The Effect of Standard Namikoshi Abdominal Region Shiatsu on Shortdistance Sprint Performance

Keisuke Okubo, Maho Nakano
Japan Shiatsu CollegeShiatsu Department
Hiroyuki Ishizuka
Japan Shiatsu CollegeShiatsu instructor

Abstract : Sports are receiving increasing attention in Japan ahead of the 2020 Tokyo Olympic Games. The goal of this study was to verify the effect of standard Namikoshi shiatsu therapy on sports performance.
After adequate warm-up, the test subject performed five 50-meter sprints separated by 5-minute rest intervals. The sprints were timed and photographed using a fixed camera to facilitate running posture analysis. Abdominal shiatsu, consisting of the standard 20 points on the abdomen, repeated 3 times, was applied before the initial run and during each 5-minute interval. During control testing, the subject spent the same time resting in supine position. Testing was performed on different days for shiatsu and control sessions.
On average, sprint times were shorter when shiatsu had been applied. Comparison of photographic images also showed changes in trunk rotation, knee flexion, and stride length. These results suggest that Namikoshi standard abdominal shiatsu consisting of pressure to 20 points on the abdomen may have positive effects on sprint performance.

Keywords: Shiatsu, run, sprint, abdominal region, abdominal pressure, trunk, exercise, time, 50m, track and field, manipulative therapy, angular motion, image, rectus abdominis, obliquus externus abdominis muscle, obliquus internus abdominis muscle, Olympic, length of stride, twist, motion, ROM, range of joint motion, joint, load, track, race, performance, massage, start, dash, run, crouch start, running motion, abdominal region shiatsu based on Namikoshi shiatsu therapy’s standard procedures


 In this study, we examined the effect of standard Namikoshi 20-point abdominal shiatsu 1 applied to a runner prior to running a 50-meter sprint on ankle, knee, trunk, and shoulder joint ROM, hip flexion speed, and starting hip position, and verified the accompanying changes to stride length and run time.

 Measurements were taken after applying shiatsu stimulation to the test subject on August 15, with control measurements taken on August 2 when the test subject had received no shiatsu stimulation. Shiatsu stimulation consisted of standard Namikoshi 20-point abdominal shiatsu, repeated 3 times, before the initial run and during the 5-minute rest interval prior to each of 5 runs. Adequate stretching was carried out prior to running 2.



 August 2 and 15, 2015


 Komazawa Olympic Park athletic field, straight track

Test subject

 27-year-old male Weight: 52 kg Height: 161 cm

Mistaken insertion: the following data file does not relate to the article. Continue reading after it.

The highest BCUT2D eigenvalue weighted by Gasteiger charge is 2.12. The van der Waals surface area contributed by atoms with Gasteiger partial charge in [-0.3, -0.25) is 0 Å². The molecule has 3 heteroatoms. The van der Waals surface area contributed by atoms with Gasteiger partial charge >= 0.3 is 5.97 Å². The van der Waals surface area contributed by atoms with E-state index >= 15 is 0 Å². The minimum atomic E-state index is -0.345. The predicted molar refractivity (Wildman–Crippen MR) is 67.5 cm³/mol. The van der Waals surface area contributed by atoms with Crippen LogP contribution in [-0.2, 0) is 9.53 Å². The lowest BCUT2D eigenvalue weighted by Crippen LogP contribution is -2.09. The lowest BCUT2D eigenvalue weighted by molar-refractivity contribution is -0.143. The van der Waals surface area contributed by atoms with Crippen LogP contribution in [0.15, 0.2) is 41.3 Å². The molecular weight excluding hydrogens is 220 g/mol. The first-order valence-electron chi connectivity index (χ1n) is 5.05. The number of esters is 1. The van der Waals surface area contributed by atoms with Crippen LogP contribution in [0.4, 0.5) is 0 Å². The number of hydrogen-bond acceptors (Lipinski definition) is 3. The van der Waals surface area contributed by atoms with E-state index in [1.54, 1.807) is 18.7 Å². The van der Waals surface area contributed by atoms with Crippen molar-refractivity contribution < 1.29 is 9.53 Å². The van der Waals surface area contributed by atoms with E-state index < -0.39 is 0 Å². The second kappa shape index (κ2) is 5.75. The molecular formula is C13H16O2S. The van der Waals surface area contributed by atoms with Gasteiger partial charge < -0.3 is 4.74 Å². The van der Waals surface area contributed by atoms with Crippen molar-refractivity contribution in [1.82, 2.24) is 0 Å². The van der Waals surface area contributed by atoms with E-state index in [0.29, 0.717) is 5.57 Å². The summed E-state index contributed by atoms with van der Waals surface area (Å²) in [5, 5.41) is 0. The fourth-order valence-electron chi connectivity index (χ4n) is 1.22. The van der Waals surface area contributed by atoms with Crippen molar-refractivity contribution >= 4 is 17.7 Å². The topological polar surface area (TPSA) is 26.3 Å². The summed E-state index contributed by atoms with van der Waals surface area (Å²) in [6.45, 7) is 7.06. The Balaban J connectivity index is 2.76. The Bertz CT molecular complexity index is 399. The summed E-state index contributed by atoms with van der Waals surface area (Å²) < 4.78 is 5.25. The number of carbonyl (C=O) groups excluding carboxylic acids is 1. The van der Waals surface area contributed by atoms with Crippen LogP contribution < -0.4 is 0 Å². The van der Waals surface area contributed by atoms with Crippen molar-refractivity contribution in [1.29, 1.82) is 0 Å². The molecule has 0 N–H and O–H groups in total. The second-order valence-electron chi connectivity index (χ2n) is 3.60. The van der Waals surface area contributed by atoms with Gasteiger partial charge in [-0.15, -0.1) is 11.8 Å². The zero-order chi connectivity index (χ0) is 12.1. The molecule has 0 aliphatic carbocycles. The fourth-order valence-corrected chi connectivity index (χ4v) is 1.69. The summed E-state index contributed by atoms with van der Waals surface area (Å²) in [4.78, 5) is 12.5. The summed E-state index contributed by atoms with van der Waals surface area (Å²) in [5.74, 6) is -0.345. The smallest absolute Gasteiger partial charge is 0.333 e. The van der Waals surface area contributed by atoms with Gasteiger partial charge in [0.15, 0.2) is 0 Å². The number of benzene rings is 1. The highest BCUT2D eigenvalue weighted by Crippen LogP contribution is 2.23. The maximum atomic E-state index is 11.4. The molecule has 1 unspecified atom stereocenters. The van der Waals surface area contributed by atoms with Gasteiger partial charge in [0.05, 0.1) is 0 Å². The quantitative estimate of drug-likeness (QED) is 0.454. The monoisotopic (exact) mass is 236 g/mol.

Played soccer from elementary school to university


 CASIO Digital Sports Stop Watch HS-70W

Imaging equipment

 iPhone 6plus

Editing application

 Adobe premiere pro CC 2015
 Adobe photoshop CC 2015

Fig. 1. Experiment protocol
Fig. 1. Experiment protocol









Table 1. Comparison of times (sec) with and without abdominal shiatsu
Table 1. Comparison of times (sec) with and without abdominal shiatsu

Table 2
Table 2.



 The short-distance running cycle can be divided into two phases: (1) the support phase (when the sole of the foot is in contact with the ground); and (2) the recovery phase (when the sole of the foot is not in contact with the ground). Phases (1) and (2) can each be further divided into three sub-phases. The (1) support phase includes (1)-1 foot strike (the period when a portion of the sole of the foot is in contact with the ground); (1)-2 mid support (The period from when the sole of the foot is in full contact with the ground, supporting the body’s weight, to immediately before the heel loses contact with the ground); and (1)-3 takeoff (the period from when the heel loses contact with the ground to when the toes leave the ground). The (2) recovery phase includes (2)-1 follow-through (the period from when the sole of the foot leaves the ground to when rearward motion of the lower leg ends); (2)-2 forward swing (the period when the lower leg is moving from back to front); and (2)-3 foot descent (the period immediately prior to when the sole of the foot makes contact with the ground). Specific muscles are active during each of these phases, which may vary depending on running speed. When observing the muscles active while running, the abdominal muscles are strongly active only when running 100 m at an average speed of 36 km/h, as compared to 1 km at an average speed of 12 km/h or 16 km/h. During the running cycle, strong abdominal muscle activity is observed from (1)-2 to (2)-2 3.